• 34 Jaygti January 23, 2016, 10:40 pm

    Savings ratio includes mortgage payments!

    That’s made my evening. Mines gone from a measly 19% to a much more pleasing 42%.

    By the way, any married man earning £30k, with a wife who doesn’t work, and couple of children, would be doing very well to save anything at all.

  • 35 Planting Acorns January 24, 2016, 12:15 am


    Funny isn’t it, all parents retort ‘life’s not fair’, but when you join the adult world you have to learn it all over again !

  • 36 Meglinson January 24, 2016, 12:22 am

    I can’t help thinking that if Ben had ‘cracked’ it in Canada he wouldn’t bother ranting on here. You give yourself away.
    Great blog post Monevator.

  • 37 The Investor January 24, 2016, 12:30 am

    Retorting to any questioning of the status quo by saying “life’s not fair” and pointing out kids do the same only gets you so far, and to me isn’t wildly convincing. To go all reductio ad absurdum on yo ass, as Tarintino might put it, according to that logic we might as never well have bothered with the magna carta or universal sufferage because “hey life is not fair, as any kid has to find out.”

    Our social fabric is best held in balance by nudges in one direction and then nudges back in the other, in my view — otherwise we tend to get something altogether worse when it becomes untenable! 🙁

    @Richard — Not sure whether we’re really disagreeing, but anyway I think a fair proportion of buy-to-letters owning one home didn’t need rates to drop to near-zero, no. The rental population stayed up and from memory there was no widespread collapse in the cost of renting (I think it dropped a little). So most BTL-ers with one property and a good slug of equity built up would have been fine, I’d wager. On the other hand, those who’d repeatedly withdrawn equity and levered up to buy a few properties right up to the wire…

    But anyway we’re talking hypotheticals. If the article made it sound like I was giving any sort of specific parameters for who precisely would and wouldn’t have survived, then that’s unfortunate. I think most of us can agree there’s a spectrum of risk, reward, and recklessness. What I am saying is even those borrowers on the far right hand side of the bell curve — the most reckless — didn’t really suffer in supposedly the biggest financial crisis since WW2. To me, that strongly suggests capitalism wasn’t able to do what it does best to its booms in the subsequent bust. We don’t need every BTL-er, every homeowner, etc — or even half of them — to be stretched for that. It’s the excesses that needed to be exposed and corrected, and largely weren’t, in my view.

    Heck, even PPI compensation has been another big handout to homeowners who didn’t pay enough attention.

    @TheRhino — I dissent about dissenters, to some extent. This blog is blessed by good commentators, partly because I think we write long waffle-y articles that attract a certain sort, but partly also I think because I *do* delete. Like most normal people, I simply cannot read the comment sections on mainstream sites any more, since they’re a cesspit of bile and nastiness of the most cowardly and un-constructive sort. It might lead to a livelier conversation the first few times, but soon the whole site is dead.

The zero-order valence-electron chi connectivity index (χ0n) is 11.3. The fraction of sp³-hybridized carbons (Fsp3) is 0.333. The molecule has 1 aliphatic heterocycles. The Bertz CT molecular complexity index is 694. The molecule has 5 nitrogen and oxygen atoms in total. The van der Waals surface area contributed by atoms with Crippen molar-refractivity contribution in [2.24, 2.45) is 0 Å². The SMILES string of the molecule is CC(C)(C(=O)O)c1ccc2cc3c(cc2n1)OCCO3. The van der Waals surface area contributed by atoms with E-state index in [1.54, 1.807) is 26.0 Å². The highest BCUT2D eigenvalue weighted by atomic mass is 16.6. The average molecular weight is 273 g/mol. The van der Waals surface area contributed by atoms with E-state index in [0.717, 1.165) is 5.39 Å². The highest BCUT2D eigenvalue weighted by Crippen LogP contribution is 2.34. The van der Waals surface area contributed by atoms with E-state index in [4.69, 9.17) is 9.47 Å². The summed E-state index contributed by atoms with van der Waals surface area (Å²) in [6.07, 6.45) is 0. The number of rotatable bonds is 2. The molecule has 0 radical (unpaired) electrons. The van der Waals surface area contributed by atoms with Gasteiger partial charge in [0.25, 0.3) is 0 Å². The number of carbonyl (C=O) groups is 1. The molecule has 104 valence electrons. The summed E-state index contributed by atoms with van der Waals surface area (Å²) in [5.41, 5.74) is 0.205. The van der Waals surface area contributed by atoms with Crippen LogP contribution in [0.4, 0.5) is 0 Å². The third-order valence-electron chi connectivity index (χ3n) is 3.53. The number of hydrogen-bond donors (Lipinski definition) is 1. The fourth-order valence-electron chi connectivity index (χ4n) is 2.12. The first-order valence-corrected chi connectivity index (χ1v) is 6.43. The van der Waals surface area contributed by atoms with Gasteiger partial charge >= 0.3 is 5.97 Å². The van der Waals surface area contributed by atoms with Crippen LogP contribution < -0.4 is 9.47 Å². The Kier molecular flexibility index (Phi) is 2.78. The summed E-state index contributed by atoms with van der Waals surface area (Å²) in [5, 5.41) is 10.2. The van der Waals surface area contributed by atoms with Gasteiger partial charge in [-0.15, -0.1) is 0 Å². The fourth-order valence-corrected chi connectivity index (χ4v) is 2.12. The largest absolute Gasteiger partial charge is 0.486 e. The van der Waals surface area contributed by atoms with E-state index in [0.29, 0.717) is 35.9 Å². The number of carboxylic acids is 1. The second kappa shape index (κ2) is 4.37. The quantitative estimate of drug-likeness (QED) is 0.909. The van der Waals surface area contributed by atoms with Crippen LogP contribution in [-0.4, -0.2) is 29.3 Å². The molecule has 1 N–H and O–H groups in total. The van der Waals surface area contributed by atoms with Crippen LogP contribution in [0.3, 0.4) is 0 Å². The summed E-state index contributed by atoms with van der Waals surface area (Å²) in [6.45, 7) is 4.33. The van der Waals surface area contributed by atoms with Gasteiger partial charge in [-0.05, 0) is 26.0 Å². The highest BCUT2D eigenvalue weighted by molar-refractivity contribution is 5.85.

That said I happily don’t have to delete comments much (discounting racist/sexist/nasty stuff, I only delete a very few per week, if that) and I agree debate can be great, when it’s polite and going somewhere.

  • 38 The Investor January 24, 2016, 1:11 am

    @therhino — Actually, not sure we really disagree about comments anyway. And cheers for noticing the effort! 🙂

  • 39 Martyn January 24, 2016, 1:12 am

    My view has always been a house is not an investment unless you have two. I didn’t buy for investment reasons, even if I had known I would lose money I would still have bought.

    I needed somewhere to live. If I rented I would always be 6 momnths away from having to find new digs. I want to keep pets, my call. Rent only seems to rise, I would have been gambling on it not rising faster than my salary. Rent is also a cost that connot be easily projected into retirement. A mortgage though can (it’s paid off). Anyone who looks at buying a house solely from an a accountancy perspective falls into the old trap of knowing the price of everything and the value of nothing.

    Moreover I love my house, I have no intention of selling no matter what the price does. I suspect I am rather typical. The laws of supply and demand are therefore not truly manifest in the housing market. Looking at them in the same way as one looks at shares is in my view a mistake.

  • 40 Learner January 24, 2016, 1:45 am

    @Martyn, that’s my thinking too. I’d like to buy simply to avoid renting. I have a fantasy spreadsheet that doesn’t make any assumptions about rising values and that’s just fine. I despair every time I read another article that talks a housing “ladder”.

  • 41 Mathmo January 24, 2016, 1:50 am

    Thanks TI for a great round-up and in a week when it might be all to tempting to focus on market mayhem, actually a lot of thoughtful articles in the weeklies and a jolly good rant on top of them, and some thoughtful comments below.

    That said, of the articles, AWOCS is well worth the time to read — his thesis that risk is not an intellectual exercise, but that thumping in your chest when the screen goes red for days on end. You have to live through it to understand your appetite for it. I must say that my response to hearing that we’d dropped 20% this week was one of surprise — it’s so very hard to hit the top of the market, that it doesn’t seem to exist for me. My lizard brain thinks the FTSE was around 6,500 for most of last year, so to see it at 5,900 feels like a 10% drop. Of course, the real numbers are different, but the lizard is the one who panics and I’m not telling it the real numbers. I’ve tried to drive discipline into my allocations by running it all through a spreadsheet, complete with cells that turn red when my rebalance thresholds are hit. Be disciplined when others are greedy or fearful is my mantra. So it’s with some embarrassment that I have to report I lost control and shoved a load more in when 5,500 was breached on Weds. While that looks good today, the loss of discipline isn’t. Augustinian prayer to the rescue: give me investing discipline, but not yet, oh Lord.